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We need to demand more for our marine turtles and their habitats

Professor Brendan Godley, Professor of Conservation Science at the University of Exeter, who has worked on marine turtles for over 30 years, shares some thoughts ahead of World Turtle Day

We have turtles in the UK. A total of six species of marine turtles have been recorded stranded on UK shores. For most species this is usually the result of storms or debilitation but not the mighty leatherback, the largest of them all. Every year, usually mid to late summer, these ocean giants are found in our waters feeding on jellyfish (and sadly plastic bags) and should be very much be considered as normal part of our marine megafauna. For a recent report see here.

We host important breeding colonies of turtles in the UK Overseas Territories. Our seasonal leatherbacks are likely from the largest breeding populations such as Trinidad or French Guiana, they could breed in the UK Overseas Territories of Anguilla or the British Virgin Islands which, along with Cayman Islands, Montserrat and Turks and Caicos Islands (all UK) host modest numbers of several species. Globally important nesting aggregations are, however, hosted by Ascension Island in the South Atlantic (Green turtles) and the Chagos Archipelago in the Indian Ocean (Green and Hawksbill turtles) with tens of thousands of nesting females. This serves to underline the massive importance of the marine biodiversity the UK holds from South Georgia to Gibraltar, St Helena to Pitcairn Island.

The main threat to sea turtles is bycatch in marine fisheries- but there is hope. While much attention has been given to the threats of climate change, marine plastics, intentional hunting and habitat degradation, there is little doubt that the most significant threat to sea turtles, in current times, is the incidental capture in marine fisheries around the world. This includes large scale or industrial fisheries which has seen tremendous innovation in mitigation devices such trap doors for trawl nets (turtle excluding devices). More recently, it has become apparent that due to their dispersed coastal distribution and the sheer number of vessels, that bycatch in coastal gillnets is a problem throughout the tropics. Innovative methods of using lights on nets to deter turtles has shown great promise. These fisheries are, however, essential for livelihoods and food security for millions, and solutions will be complicated but need to involve support of wealthy nations such as the UK, including supporting innovative businesses that help design workable solutions.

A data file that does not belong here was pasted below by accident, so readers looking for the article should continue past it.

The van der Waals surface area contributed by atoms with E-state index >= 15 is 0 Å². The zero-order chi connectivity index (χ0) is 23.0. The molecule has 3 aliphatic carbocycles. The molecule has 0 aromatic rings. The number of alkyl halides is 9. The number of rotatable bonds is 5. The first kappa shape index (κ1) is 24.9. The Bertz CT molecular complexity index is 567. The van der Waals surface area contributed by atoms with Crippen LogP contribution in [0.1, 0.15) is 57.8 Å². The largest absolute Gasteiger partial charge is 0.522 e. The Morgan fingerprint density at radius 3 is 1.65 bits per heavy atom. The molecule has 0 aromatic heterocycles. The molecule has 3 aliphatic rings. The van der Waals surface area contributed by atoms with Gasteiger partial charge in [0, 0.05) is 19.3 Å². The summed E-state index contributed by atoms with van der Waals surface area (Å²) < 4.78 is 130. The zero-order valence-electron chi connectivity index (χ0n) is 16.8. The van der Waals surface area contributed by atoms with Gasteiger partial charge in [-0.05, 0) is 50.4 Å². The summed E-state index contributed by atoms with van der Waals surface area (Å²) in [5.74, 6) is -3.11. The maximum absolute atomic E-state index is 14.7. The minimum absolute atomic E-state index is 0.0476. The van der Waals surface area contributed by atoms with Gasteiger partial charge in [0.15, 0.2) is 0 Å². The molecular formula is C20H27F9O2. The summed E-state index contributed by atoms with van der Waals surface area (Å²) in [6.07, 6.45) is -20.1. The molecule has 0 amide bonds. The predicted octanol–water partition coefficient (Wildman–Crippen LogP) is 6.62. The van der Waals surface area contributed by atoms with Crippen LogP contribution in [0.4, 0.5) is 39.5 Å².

We need to demand more for our marine turtles and their habitats, for all our sakes. With the G7 summit only days away, I would encourage all that are interested in conservation to engage with the ongoing call for governments to commit to highly protect 30% of the sea by 2030, and bring the rest under much improved management for turtles, habitats and coastal people. This is vital to safeguard and augment ocean stores of Carbon, thereby mitigating climate change, and restore healthy ecosystems that are so important to biodiversity and human well-being. The UK Government has declared a Marine Super Year, so let’s hold them to it.

Ahead of the #G7Summit in Cornwall next month, I have joined a global consortium of conservation organisations and academics to call on the leaders of G7 nations to #ListentotheOcean.

You can watch our 'Listen to the Science' video and learn more below:

Professor Brendan Godley @BrendanGodley is Professor of Conservation Science at the University of Exeter

The opinions expressed in this blog are the author's and not necessarily those of the wider Link membership

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Share on Facebook   Tweet this   Share on LinkedIn Leatherback turtle in British Virgin Islands (Shannon Gore) Densely nested beaches in Ascension Island (Brendan Godley)